Chapter 1.1 (Home Science 8)

Kitchen Garden

Food security is one of the important aspects of a healthy society. To promote food security, households should embrace kitchen gardens. A Kitchen garden ensures a regular and ready supply of fresh vegetables, fruits and herbs.

Activity 1

Explaining the meaning of food and nutrition security

Work in groups

  1. Using print resources, digital devices and journals search for the meaning of food and nutrition security.
  2. Discuss your findings and share with other learners.

Learning points

  • Food and nutrition security exists when all people at all times have access to sufficient, safe and nutritious food that meets their dietary needs and food preferences for healthy living.
  • Kitchen garden is any convenient size of a plot, space or structure located in a home where a variety of crops are grown mainly for family consumption.

Role of a kitchen garden in food and nutrition security

Food security focuses on the constant production and supply of nutritious food. A kitchen garden plays a major role in ensuring a steady supply of nutritious food at all times.

Activity 2

Explaining the role of a kitchen garden in food and nutrition security

Work in groups

Study the picture shown.

  1. Name the crops shown in the picture.
  2. What are the benefits of having a kitchen garden at home?
  3. How does kitchen gardening contribute to food and nutrition security?

Explore More

  • Search the Internet for more information on the roles of a kitchen garden in food and nutrition security.
  • Share your findings with other learners.

Learning points

The role of a kitchen garden in food and nutrition security include:

  • Production of safe, fresh food that is accessible to the family.
  • Reliable source of green leafy vegetables, herbs, fruits, legumes and cereals for home consumption.
  • Growing of both seasonal and off-season crops which ensures steady supply of nutritious foods.
  • Help the family to meet their nutritional needs and promote healthier lifestyles.
  • Generates income from the sale of surplus produce.
  • Helps save family income.
  • Provides alternatives when staple foods are not in stock.
  • Helps to increase food production.
  • Some forms of kitchen gardening use recycled materials like plastics hence contributing to environmental conservation.

Innovative technologies for kitchen garden

The increase in population and urbanisation has led to limited space to establish large gardens. Innovative technologies ensure proper use of the small available space for maximum production of food.

Activity 3

Describing innovative technologies for kitchen gardening

Below are pictures showing various forms of kitchen gardens. Observe the pictures keenly.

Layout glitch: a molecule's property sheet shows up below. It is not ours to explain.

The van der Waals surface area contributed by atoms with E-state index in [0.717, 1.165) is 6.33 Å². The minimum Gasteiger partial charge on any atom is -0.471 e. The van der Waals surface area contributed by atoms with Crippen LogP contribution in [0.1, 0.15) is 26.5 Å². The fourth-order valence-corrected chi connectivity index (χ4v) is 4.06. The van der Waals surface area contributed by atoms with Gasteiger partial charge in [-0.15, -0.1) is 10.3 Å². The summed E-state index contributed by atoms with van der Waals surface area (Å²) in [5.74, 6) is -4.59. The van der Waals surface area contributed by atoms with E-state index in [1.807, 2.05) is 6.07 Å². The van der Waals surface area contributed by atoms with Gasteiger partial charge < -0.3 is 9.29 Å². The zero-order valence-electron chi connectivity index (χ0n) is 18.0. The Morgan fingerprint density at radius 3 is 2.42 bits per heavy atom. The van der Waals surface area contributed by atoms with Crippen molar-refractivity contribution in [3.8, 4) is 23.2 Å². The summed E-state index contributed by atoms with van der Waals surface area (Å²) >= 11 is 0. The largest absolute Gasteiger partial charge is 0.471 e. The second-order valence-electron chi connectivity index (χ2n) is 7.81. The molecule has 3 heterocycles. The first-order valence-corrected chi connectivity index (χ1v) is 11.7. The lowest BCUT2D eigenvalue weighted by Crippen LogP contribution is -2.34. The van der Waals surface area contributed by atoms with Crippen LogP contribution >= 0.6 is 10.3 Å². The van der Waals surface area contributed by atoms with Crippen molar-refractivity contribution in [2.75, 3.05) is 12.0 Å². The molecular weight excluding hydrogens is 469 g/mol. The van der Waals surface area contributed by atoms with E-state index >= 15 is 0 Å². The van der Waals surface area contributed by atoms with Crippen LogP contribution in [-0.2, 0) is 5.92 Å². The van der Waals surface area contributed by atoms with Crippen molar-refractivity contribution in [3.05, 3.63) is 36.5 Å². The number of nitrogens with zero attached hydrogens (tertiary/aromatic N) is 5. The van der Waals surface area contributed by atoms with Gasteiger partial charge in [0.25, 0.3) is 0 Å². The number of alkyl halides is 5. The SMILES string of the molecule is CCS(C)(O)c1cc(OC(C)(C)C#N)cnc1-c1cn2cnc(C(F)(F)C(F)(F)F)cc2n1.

Forms of kitchen gardens

Work in groups

  1. Describe the various forms of kitchen gardens shown.
  2. Discuss other innovative ways of establishing a kitchen garden in your locality.
  3. Share your findings with other learners.

Explore More

  1. Search the Internet for more information on the various forms of kitchen gardens.
  2. Discuss the meaning of tyre, wick, simple drip, container and multistorey gardens.
  3. Record your findings and share with other learners.

Learning points

  • Innovative gardening aims at maximising the small available space with proper water conservation measures in crop production. Examples of innovative kitchen gardens include; container, wick, hanging pots, tyre, multi-storey garden, simple drip and organic sack garden.
  • Most of the innovative kitchen gardens focus on vertical garden, which keep plants off the ground as opposed to horizontal gardening.
  • Multi-storey garden involves filling a bag, sack or container with soil and manure then planting vegetables on the top or sides. Multi-storey garden requires little space.
  • Container garden is developed by planting crops in a container such as earthen pots, wooden boxes and plastic containers. The garden is not appropriate for deep rooted crops.
  • Simple drip garden is an innovative technology which involves the use of plastic bottles and jerricans. It involves the use of two containers. The first container is filled with soil and manure where crops are planted. The second container is placed directly above the first container and filled with water. It has a tiny hole at the bottom that allows water to drip.
  • Wick garden is a modern technology of using underground irrigation system. The crop is planted in a container which is placed on another container filled with water. A wick connecting the bottom container with the top container draws water up feeding the crop at the top.
  • The technology is ideal especially for areas with little space. It also helps in water conservation.
Benefits of innovative gardens

Innovative kitchen gardens have several advantages which include:

  1. Use of locally available materials.
  2. Requires little amount of water.
  3. Easy to manage because less labour is required.
  4. Makes good use of little space.
  5. Some are portable.
  6. High productivity.
  7. Aesthetic value around the compound.
  8. Ideal for urban areas and congested homesteads.

Food crops suitable for growing in a kitchen garden

Kitchen garden is ideal for growing food for home consumption. The crops grown are the ones that require smaller space. Both seasonal and perennial crops especially fruits can be grown in a kitchen garden.

Activity 4

Classifying food crops suitable for growing in a kitchen garden

Below are crops that can be grown in a kitchen garden. Observe the pictures keenly.

Crops that can be grown in a kitchen garden.

Work in groups

  1. Name the crops shown in the pictures.
  2. Discuss other crops that can be grown in a kitchen garden.
    ​Search the Internet and print resources for other crops which can be grown in a kitchen garden.
  3. Classify the crops as per their respective groups. Share your findings with other learners in class.